why do our eyes feel like they have sand or grit in them when we’re very tired ?


why do our eyes feel like they have sand or grit in them when we’re very tired ?

In: 4050

Tears produced by our tear ducts help lubricate and hydrate our eyes. However, the longer we are awake, the tear quality declines. That makes our eyes feel drier and “crunchier” when we blink, similar to if they had grit or sand in them.

Sleeping a full night gives time for the tear ducts to reset to producing high quality tears again.

There’s the obvious which is that tear production tends to slow the longer we’re awake, but there’s another factor that was indicated in a pretty [interesting study out of Columbia University:](https://www.cuimc.columbia.edu/news/new-research-suggests-rem-about-eyes-not-dreams)

There’s also another function of REM, which is to allow the removal of dead cells and debris on the eyeballs in a gently and controlled manner. If you ever wondered what “morning eye gunk” was, in part it’s that.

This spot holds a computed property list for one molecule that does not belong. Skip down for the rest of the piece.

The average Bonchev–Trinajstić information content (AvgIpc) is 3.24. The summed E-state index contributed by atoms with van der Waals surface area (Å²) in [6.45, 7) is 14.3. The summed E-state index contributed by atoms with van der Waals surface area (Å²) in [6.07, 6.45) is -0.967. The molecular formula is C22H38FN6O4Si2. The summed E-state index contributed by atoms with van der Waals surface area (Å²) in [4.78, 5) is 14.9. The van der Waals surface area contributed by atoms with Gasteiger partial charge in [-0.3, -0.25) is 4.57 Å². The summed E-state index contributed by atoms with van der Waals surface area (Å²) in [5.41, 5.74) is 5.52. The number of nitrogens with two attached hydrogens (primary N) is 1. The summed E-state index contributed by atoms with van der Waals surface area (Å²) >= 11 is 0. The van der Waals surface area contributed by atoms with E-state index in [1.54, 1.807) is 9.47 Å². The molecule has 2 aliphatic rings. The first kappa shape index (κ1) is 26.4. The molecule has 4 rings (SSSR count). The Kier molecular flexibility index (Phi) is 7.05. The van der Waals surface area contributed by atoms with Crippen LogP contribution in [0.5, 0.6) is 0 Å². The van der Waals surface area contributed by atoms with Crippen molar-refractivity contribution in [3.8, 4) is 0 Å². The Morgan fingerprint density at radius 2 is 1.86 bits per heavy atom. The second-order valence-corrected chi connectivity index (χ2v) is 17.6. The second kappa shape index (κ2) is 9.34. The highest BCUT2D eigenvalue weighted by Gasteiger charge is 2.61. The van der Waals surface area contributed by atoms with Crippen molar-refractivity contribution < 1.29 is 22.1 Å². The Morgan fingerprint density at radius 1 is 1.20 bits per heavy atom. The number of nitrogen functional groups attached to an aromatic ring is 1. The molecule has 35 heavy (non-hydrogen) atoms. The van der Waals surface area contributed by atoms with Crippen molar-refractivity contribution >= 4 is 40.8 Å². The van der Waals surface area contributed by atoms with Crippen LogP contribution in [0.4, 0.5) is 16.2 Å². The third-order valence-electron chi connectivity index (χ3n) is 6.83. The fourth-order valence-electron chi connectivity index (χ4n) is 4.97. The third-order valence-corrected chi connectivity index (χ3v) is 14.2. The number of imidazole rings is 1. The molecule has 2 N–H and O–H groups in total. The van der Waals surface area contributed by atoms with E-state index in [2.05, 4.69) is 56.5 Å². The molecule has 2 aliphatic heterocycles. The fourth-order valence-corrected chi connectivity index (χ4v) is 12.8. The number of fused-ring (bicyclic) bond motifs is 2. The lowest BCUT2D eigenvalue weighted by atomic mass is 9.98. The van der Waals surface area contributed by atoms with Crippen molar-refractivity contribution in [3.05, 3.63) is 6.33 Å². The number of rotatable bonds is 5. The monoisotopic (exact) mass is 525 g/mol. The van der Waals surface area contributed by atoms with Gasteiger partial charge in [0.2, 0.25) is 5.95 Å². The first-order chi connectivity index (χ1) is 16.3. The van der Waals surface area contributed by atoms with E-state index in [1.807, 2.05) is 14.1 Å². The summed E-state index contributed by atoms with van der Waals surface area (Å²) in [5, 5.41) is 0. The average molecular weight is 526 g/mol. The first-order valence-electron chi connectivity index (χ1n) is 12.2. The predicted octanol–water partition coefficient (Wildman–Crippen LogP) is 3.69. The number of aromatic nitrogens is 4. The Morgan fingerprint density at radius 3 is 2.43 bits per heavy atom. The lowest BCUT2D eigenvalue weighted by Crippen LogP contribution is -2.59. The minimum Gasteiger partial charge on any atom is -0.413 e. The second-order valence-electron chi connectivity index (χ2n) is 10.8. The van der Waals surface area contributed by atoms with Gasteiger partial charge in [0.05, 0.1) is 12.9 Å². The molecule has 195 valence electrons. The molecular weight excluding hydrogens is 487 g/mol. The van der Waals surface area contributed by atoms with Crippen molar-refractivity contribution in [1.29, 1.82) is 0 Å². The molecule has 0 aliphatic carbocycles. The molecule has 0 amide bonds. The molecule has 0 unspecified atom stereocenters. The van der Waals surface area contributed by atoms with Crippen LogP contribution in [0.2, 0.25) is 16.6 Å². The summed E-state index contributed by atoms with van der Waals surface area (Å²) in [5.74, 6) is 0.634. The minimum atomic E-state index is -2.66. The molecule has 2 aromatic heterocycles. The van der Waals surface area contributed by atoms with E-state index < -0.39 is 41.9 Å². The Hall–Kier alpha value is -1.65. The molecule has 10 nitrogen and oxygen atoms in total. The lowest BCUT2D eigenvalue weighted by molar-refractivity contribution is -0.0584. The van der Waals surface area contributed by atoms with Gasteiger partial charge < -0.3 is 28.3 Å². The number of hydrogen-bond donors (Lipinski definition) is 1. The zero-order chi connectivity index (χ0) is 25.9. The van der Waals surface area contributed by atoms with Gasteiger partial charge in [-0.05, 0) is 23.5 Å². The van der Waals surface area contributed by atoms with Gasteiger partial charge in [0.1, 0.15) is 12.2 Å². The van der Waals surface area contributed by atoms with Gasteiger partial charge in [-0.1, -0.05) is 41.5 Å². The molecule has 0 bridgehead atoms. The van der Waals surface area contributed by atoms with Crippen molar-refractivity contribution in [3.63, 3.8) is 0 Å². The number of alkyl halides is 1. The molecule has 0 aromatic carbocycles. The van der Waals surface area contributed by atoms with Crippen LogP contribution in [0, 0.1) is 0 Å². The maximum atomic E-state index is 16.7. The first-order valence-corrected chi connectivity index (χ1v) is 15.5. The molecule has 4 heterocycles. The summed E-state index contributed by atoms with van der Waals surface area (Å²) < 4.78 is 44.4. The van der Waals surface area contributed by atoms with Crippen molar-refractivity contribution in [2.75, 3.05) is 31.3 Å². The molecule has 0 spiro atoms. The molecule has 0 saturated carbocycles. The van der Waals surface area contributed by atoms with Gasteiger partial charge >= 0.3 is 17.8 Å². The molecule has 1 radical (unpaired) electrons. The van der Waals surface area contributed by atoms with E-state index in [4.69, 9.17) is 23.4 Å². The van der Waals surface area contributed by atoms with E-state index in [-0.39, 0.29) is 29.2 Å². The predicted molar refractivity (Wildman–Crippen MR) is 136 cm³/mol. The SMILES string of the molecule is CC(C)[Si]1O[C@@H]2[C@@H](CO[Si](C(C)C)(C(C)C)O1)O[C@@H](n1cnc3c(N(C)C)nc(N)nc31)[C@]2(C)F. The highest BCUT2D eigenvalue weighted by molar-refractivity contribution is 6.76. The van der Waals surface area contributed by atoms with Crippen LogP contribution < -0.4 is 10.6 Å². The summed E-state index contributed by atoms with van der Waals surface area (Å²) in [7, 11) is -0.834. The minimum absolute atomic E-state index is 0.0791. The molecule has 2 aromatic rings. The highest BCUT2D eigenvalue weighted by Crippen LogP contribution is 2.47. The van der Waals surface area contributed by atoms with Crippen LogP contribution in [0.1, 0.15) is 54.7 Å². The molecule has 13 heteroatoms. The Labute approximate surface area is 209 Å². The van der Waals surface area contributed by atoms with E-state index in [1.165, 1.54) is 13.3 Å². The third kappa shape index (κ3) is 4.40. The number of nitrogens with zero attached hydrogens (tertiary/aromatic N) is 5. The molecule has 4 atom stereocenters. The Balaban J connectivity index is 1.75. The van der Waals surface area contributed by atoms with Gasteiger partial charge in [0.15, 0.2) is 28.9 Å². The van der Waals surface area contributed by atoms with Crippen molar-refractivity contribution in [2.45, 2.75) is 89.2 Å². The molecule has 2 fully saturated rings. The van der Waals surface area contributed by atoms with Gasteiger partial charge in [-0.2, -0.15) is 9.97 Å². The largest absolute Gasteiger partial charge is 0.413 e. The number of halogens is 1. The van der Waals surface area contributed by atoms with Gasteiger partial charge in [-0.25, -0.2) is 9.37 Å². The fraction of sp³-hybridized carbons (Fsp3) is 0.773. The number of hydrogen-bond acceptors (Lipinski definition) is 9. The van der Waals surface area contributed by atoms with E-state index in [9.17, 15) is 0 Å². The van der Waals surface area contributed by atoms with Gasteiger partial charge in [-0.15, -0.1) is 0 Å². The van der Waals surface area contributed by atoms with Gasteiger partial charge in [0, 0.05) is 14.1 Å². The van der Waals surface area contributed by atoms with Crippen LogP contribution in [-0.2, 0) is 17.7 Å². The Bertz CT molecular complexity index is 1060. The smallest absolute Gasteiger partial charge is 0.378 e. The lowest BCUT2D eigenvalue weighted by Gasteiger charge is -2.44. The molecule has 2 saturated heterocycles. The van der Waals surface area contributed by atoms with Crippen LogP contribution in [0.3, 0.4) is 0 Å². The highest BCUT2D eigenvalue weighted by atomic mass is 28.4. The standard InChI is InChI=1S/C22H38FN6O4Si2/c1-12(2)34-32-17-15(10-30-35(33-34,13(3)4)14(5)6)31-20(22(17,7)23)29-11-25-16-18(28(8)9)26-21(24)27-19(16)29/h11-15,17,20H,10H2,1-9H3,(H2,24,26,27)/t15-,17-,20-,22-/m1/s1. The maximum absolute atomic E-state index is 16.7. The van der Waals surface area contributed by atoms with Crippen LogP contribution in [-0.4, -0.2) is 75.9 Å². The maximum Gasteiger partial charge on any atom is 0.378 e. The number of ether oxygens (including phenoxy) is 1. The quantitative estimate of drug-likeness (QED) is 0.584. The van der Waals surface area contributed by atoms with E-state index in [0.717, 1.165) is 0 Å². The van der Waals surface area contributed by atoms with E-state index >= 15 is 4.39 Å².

This leads to a way to help reduce this feeling, at least for short bursts. You close your eyes and have your eyeballs do figure-8’s for a couple of minutes. It’s very refreshing, gives your vision a break, helps to boost circulation and remove some debris, while giving your tears time to build up.

Irritated corneal nerves. They are ‘naked’ and their concentration is so dense in the cornea.


Dryness is typically the main culprit. There are three main components to our tear film: oily layer, watery layer and the mucus layer. If there is any interruption in those layers, dryness can occur.

For example, if you don’t blink (close) your eyes completely, the meibomian glands aren’t activated and the oily portion of the rear film is at a deficit. Less oil makes our tears evaporate quicker thus making the eye dry.

If your vision tends to fluctuate throughout the day it’s possible they are dry. Using non-preservative artificial tears or lubricating eye drops will improve the corneal surface.